Medicare Recipients Saved $4.5 Billion on Prescriptions

Seniors on Medicare health insurance, which they receive at age 65, have saved more than $4.5 billion since the new provisions in the healthcare law took place in 2010, according to the Department of Health.

Previously, seniors with Medicare had experienced something called the "doughnut hole" where, just like the hole in a doughnut, there was a hole in reimbursements for medications during certain periods of their Medicare coverage, depending upon the type of medications and the dollar amount and their deductibles.  Yes our lawmakers had actually passed legislation that had such wacky reimbursements that it mirrored a doughnut - you were in the hole or out of the hole but it was very complicated to understand when you would be in the "hole' and not have prescription medications paid for by Medicare.

I participated in a focus group that was paid for by the Department of Health to find out if the prescription coverage with the donut hole was confusing - and everyone agreed it was extremely confusing.   Fortunately, the law was changed.  Drug companies do spend millions of dollars lobbying for Medicare coverage to go their way and that is what they even admitted happened to create the donut hole.

"We're seeing consistent, steady savings for seniors thanks to the health care law," said Jon Blum, director of the Center for Medicare. "In just 21/2 half years, seniors have seen billions in savings, and those savings will continue to grow as the doughnut hole is fully closed."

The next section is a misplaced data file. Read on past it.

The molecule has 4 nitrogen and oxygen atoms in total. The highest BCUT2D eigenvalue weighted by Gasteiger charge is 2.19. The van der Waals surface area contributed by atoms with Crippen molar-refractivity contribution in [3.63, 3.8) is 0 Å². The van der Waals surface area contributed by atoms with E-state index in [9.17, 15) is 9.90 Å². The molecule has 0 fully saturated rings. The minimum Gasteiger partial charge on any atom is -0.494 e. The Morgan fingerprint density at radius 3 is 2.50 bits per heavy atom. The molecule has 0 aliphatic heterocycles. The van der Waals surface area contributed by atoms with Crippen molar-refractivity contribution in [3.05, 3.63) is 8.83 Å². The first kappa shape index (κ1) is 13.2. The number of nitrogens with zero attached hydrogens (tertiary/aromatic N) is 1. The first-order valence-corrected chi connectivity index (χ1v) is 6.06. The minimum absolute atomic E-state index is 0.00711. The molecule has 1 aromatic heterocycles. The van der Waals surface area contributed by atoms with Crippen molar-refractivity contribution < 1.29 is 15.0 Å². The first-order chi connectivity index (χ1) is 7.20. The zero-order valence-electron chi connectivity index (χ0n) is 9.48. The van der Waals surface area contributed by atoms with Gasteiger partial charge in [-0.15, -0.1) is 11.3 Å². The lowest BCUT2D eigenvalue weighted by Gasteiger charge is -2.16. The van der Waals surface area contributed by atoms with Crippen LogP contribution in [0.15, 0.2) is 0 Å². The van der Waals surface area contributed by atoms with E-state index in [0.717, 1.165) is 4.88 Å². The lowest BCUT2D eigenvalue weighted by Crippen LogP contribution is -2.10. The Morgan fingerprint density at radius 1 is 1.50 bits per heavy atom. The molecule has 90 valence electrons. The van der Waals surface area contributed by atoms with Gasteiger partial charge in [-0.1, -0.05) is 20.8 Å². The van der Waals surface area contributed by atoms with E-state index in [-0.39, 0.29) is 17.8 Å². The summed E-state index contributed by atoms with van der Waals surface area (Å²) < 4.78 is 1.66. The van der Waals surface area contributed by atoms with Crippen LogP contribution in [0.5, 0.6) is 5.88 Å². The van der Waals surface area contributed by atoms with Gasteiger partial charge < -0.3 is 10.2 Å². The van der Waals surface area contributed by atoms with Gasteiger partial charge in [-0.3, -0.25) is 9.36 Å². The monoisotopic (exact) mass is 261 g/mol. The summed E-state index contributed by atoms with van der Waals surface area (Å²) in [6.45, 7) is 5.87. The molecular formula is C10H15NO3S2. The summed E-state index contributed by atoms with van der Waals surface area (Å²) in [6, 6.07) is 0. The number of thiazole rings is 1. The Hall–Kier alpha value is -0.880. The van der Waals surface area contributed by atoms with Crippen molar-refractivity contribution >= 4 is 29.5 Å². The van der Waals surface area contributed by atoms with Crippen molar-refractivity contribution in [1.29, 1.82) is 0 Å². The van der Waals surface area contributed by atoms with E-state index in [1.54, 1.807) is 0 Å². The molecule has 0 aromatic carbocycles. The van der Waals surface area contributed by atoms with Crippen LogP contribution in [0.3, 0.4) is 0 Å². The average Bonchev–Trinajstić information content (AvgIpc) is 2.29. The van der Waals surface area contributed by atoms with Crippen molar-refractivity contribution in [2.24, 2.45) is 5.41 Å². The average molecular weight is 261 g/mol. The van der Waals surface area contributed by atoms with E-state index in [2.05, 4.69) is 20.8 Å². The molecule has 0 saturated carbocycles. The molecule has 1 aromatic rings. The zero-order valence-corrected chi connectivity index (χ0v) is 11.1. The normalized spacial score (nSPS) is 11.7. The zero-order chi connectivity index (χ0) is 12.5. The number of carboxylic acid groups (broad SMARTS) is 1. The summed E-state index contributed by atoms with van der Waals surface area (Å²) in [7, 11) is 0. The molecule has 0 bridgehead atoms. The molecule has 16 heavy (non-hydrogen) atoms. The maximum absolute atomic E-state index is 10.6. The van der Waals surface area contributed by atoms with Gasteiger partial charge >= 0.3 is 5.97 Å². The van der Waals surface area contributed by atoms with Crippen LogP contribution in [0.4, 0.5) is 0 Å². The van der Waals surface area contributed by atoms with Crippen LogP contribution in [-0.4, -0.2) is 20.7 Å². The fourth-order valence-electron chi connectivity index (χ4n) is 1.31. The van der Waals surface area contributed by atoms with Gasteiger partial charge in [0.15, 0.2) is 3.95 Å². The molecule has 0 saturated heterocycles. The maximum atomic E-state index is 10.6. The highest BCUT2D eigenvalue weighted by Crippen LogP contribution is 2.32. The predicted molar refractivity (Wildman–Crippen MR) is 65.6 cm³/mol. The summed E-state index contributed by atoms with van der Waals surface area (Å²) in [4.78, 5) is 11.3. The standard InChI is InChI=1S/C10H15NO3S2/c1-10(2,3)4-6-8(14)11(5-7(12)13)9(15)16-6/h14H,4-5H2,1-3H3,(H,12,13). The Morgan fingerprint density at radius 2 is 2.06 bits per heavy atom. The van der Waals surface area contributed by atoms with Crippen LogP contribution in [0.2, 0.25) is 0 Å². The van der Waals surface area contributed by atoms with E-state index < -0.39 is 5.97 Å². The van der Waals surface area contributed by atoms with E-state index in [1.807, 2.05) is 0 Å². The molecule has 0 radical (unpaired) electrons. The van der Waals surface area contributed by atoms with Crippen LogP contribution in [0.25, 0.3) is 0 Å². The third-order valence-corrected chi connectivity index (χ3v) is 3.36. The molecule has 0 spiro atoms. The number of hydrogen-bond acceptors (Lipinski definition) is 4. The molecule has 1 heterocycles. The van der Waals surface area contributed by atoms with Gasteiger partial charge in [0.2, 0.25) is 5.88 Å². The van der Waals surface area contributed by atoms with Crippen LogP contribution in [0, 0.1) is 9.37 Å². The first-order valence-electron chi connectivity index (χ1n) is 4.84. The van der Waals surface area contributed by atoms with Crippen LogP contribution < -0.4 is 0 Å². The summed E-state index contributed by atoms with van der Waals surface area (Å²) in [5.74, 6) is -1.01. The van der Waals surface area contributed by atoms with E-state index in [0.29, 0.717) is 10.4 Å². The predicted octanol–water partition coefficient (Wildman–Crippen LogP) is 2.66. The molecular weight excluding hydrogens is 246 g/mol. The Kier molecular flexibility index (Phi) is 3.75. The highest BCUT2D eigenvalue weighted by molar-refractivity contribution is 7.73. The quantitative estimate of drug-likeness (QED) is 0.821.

Drugmakers participating in Medicare agreed to give the government a 50% discount on premium drugs and 14% on generic drugs as part of the law, and the government passed those savings on to seniors.  In 2012, the coverage gap - or "doughnut hole" - is $2,930. The law eliminates that gap by 2020. So far, no research has shown that the drugmakers have passed costs from those discounts on to other consumers, as some opponents of the law had feared.

Clinical trials are another option for seniors, allowing those seniors who qualify based on their medical conditions, to participate in a drug study on new medications and to receive care and monitoring from the medical doctors who are administering the clinical trials.  Every medication on the market in the U.S.A. today was once part of a Clinical Trial study in order to be approved for sale by the FDA.

Check out Clinical Trials near you to see if you qualify for one of these drug studies for newer medications which may deliver positive results.

 

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